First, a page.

In 2018, Wells Fargo revealed that “a calculation error” in the software it used to for the modification of mortgage loans. That error resulted in 870 homeowners being denied mortgage modifications they should have gotten. This class action is brought by a couple who were among those wrongly denied a modification.
The class for this action is all persons who tried to get a mortgage modification from Wells Fargo, between April 13, 2010 and October 20, 2015, and who were denied because of the error in the underwriting software acknowledged by Wells Fargo. The class includes, but is not limited to, persons to whom the Wells Fargo sent, or should have sent, the notice referred to in paragraph 29 of the complaint.
Plaintiffs Monty and Michelle Coordes built a new home in Spokane, Washington. They financed it with a mortgage that was later acquired by Wells Fargo.
Monty Coordes lost his job in 2010 because of the recession. He and his wife tried to get a modification that would allow them to pay less on the loan until he was able to get a new job. Michelle Coordes was still working, and Monty had unemployment benefits, but Wells Fargo rejected their request, and they eventually lost their home.
The complaint names as defendants Wells Fargo & Company, its subsidiary Wells Fargo Bank, NA, and the bank’s division Wells Fargo Home Mortgage.
Because many people lost their jobs during the recession, and because many were paying high mortgages at the time that had set off the recession to begin with, in 2009, the federal government introduced a policy called Making Home Affordable. Its largest program was the Home Affordable Modification Program (HAMP), which allowed homeowners in financial difficulties to avoid foreclosure.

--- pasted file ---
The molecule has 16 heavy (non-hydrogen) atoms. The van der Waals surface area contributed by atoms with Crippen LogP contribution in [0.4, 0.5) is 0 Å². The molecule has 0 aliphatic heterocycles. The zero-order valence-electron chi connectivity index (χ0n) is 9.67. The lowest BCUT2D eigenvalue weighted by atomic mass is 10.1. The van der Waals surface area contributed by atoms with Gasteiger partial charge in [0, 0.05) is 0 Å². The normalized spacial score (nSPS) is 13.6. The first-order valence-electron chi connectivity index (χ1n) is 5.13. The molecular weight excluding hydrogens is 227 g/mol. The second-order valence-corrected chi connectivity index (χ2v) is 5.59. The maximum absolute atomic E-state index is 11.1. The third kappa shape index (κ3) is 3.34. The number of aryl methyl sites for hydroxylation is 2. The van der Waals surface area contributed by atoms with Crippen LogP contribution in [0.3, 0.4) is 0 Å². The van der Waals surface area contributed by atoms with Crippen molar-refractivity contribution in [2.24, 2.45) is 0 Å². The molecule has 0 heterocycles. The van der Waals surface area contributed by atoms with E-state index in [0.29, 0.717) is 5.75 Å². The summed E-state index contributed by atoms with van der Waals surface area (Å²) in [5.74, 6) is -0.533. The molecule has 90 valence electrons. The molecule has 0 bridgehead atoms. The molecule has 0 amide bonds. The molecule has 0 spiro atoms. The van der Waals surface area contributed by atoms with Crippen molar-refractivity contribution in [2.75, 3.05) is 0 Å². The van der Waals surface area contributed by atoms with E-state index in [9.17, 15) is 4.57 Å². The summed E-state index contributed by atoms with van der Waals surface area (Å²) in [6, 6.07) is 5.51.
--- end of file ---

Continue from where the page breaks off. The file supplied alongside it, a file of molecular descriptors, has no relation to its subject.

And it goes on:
To qualify, homeowners had to prove that they were suffering a financial hardship and also that they would be able to meet the modified mortgage payment.
The government offered software to help banks figure out which homeowners qualified for the modified mortgages. However, the complaint says that Wells Fargo instead developed its own.
Originally the bank announced that the number of affected homeowners was 625; later this was updated to 870, of whom 545 had suffered a foreclosure after that. The bank set aside $8 million to pay to the affected customers.
However, the complaint says that the $8 million is not enough. It says that the Coordes and other like them faced a number of harms, including “increased borrowing costs, loss of equity, eviction and other foreclosure-related fees, legal fees, devastating impacts to their consumer credit, and incidental costs related to the sudden need to move.”
The Coordes received a check from Wells Fargo for only $15,000.
The complaint claims violations of the Fair Debt Collection Practices Act, the Truth in Lending Act, the Washington State Consumer Protection Act, among other things.